A G D
The Union Government of
India has moved to contain outgo
on rural job scheme. The demand for MGNREGS is being driven down. There is a higher proportion of expenditure on material, reducing the budget available to pay wages. Again, there is a focus on implementing the scheme only in the poorest 2500 of India’s 6275 blocks. The third cut is the unprecedented delay in payments to beneficiaries. Till October 2014 end, about 70% of all payments, totalling Rs 8407 crore had not been paid within the statutory fifteen days, the most severe delay in the history of the scheme. In 2013-14, about half the workers received payments on time. Wages amouting to Rs 607 crore had not been paid for more than three months. The statutory obligation of states to compensate workers for delay in payment of wages has now been disregarded almost universally. State governments owed wages for 2.9 billion work days. Besides legitimate dues, the state governments owed Rs 117.41 crore in compensations. About Rs 157.66 crore was not paid due to lack of sufficient funds with states. Only Maharashtra and Andhra Pradesh have paid compensation. The electronic cash transfer system, designed to move and track fund flow from the central government, to the state government, to the beneficiary, has not yet been adopted. The Union Government maintains the discretion to transfer funds to states. In 2009-10, the projections of work by the Union Rural Development Ministry was 4.02 billion person days; while for 2014-15, this has been scaled down to only 2.27 billion. The increase in wages rates through the years, conceals the real fall in the actual volume of work created.
Death toll from the Ebola epidemic has risen to over 5400 out of higher than 10,500 known cases in eight countries. The virus has infected people virtually all along West Africa, covering Guinea, Sierra Leone, Liberia, Mali, Ivory Coast, Nigeria, Liberia and Senegal. There are isolated cases in Spain, Germany and the United States. The true death toll may be three times as much by a factor of 1.5 in Guinea, 2 in Sierra Leone and 2.5 in Liberia. The death rate is about 70% of all cases. Fifteen African states, including Ivory Coast, are at the highest risk of the deadly virus being imported. Trials of Ebola vaccine began in December 2014, and hundreds of thousands of doses should be available for use by the middle of 2015. There are about 700 health care workers infected by Ebola. The number of new Ebola cases arise between 5000 and 10,000 a week.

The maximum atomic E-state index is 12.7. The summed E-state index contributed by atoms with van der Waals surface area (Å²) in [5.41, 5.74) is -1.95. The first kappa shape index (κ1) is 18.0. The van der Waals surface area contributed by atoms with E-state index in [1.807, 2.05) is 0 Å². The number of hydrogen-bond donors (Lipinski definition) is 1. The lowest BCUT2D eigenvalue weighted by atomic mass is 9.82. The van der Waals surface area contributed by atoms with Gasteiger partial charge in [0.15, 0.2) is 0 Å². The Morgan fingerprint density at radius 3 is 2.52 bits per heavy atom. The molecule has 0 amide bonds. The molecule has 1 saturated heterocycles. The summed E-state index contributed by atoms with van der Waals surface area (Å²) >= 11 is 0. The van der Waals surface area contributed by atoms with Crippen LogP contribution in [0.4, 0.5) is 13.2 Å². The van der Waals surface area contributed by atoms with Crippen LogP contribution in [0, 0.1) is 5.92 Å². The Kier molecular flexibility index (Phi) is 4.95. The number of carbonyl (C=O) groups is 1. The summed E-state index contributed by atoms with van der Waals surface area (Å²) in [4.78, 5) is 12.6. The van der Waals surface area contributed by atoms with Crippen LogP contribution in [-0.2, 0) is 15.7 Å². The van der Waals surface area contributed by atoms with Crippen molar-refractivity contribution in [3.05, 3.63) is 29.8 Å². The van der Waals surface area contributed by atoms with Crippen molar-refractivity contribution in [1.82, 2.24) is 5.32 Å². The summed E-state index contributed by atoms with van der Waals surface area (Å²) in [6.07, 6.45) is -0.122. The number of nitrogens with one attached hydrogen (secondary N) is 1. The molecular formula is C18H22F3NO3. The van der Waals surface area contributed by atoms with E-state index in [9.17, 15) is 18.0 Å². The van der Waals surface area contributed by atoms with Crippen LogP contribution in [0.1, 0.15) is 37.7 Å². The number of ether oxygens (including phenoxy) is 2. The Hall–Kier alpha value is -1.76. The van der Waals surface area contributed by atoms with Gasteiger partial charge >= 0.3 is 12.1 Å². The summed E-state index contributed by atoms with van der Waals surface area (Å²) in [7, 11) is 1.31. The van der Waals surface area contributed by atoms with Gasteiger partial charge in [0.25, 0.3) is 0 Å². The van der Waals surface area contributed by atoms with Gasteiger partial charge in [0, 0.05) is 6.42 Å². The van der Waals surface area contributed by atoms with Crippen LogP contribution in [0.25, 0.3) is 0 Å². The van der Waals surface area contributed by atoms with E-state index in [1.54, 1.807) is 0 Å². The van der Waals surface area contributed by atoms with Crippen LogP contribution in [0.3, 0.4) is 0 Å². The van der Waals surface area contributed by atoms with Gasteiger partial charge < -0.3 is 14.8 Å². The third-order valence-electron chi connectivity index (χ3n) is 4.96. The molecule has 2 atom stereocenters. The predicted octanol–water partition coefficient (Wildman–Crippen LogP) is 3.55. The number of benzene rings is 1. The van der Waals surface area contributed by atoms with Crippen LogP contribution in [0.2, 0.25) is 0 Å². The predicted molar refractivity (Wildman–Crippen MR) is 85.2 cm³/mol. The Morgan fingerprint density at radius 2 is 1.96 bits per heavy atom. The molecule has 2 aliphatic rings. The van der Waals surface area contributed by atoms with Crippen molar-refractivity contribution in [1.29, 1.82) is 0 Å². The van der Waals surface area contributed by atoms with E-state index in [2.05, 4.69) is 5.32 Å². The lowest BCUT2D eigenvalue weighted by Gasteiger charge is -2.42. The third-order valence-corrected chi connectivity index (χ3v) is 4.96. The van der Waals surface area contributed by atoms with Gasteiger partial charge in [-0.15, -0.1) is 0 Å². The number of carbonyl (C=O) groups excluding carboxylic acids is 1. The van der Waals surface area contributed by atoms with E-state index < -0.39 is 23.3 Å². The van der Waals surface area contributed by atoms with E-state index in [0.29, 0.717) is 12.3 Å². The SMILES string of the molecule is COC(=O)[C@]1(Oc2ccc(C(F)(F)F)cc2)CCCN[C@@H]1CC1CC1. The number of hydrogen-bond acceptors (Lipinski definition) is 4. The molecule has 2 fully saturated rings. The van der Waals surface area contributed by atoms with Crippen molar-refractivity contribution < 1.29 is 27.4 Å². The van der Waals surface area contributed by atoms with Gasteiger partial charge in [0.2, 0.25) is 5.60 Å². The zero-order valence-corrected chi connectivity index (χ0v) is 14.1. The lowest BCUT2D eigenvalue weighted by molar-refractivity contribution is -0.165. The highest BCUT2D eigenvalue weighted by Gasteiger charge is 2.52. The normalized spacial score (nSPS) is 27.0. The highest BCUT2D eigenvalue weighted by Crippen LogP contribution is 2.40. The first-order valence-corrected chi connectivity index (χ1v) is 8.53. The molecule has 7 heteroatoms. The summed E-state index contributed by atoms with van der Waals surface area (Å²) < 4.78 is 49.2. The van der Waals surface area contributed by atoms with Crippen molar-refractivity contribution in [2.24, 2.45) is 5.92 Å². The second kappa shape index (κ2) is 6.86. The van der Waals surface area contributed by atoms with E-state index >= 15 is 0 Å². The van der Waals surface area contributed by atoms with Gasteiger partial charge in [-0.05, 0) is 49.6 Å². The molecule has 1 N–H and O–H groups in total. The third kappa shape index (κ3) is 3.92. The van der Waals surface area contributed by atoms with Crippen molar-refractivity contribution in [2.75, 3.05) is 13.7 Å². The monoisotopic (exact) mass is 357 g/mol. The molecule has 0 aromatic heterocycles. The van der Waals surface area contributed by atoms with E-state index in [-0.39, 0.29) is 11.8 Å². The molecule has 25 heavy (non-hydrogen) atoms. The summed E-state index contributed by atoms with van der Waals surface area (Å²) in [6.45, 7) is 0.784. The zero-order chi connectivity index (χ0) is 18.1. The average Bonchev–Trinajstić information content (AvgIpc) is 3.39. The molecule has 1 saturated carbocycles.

As quarantines and border closures aimed at containing the Ebola outbreak disrupt farmers and pile pressure on food imports, Liberia’s government is struggling to secure the food supplies. The Ebola crisis has crippled food production in Liberia, and the agricultural sector has been hardest hit. The country’s food imports comprise about 80% of all foodstuffs. Now measures to prevent the spread of Ebola have increased Liberia’s reliance on food imports, and concerns over diminishing food production are mounting. The Ebola containment measures often require entire villages and communities to be cut off. Liberia needs around 36,000 tons of rice to feed its population for one month. Before the Ebola outbreak, 1.2 million people or 41% of the population in Liberia, were unable to lead a healthy and active lifestyle due to malnutrition. Food insecurity was deemed ‘unacceptably high’. To dodge Ebola quarantines, Liberians are struggling to secure food supplies. Disruptions in cross border trade and marketing activities have resulted in sharp price rises, affecting the food security situation of large numbers of people, in West Africa.
AL Under No Pressure
About a year ago, Bangladesh Prime Minister Sheikh Hasina won an unprecedented second term in an election boycotted by Mrs Zia’s Bangladesh Nationalist Party (BNP), BNP’s electoral ally was barred from running. Without an effective opposition, the Awami League (AL) is under little pressure. The Supreme Court of Bangladesh has recently rejected appeals by a former Prime Minister, Khaleda Zia, over the appointment of a judge in a corruption case against her. Mrs Zia has to stand trial, and is accused of siphoning cash from charitable trusts, set up in memory of her late husband, who was an army leader, and was later assassinated as President. Poverty has fallen rapidly since Awami League returned to power in 2009. Bangladesh’s economy is now twice as big as when the incompetent government of Mrs Zia, ended in 2006. Sheikh Hasina’s government has a two-thirds majority in Parliament, and its ally, the Jatiya Party of former dictator Mohammad Ershad, acts as the loyal opposition. In September 2014, the Bangladesh parliament passed a constitutional amendment to give it the authority to dismiss judges. However, the economy was recently slowed, the banking sector is not functioning satisfactorily, and law and order is shaky. China has an open-ended offer of aid, so long as it gets a sea port. Japan has pledged $6 billion in loans. A feasibility study for two nuclear plants, is being conducted by Russia and Bangladesh. Foreigners have put in bids to launch a Bangladeshi satellite. India’s Prime Minister Narendra Modi is emphasising economic ties and a common front against Islamic militants. Probes have revealed that the Jamatul Mujahideen Bangladesh terror network aims to establish an Islamic State of Bangladesh including some districts of Bengal and Assam.
Vol. 47, No. 26, Jan 4 - 10, 2015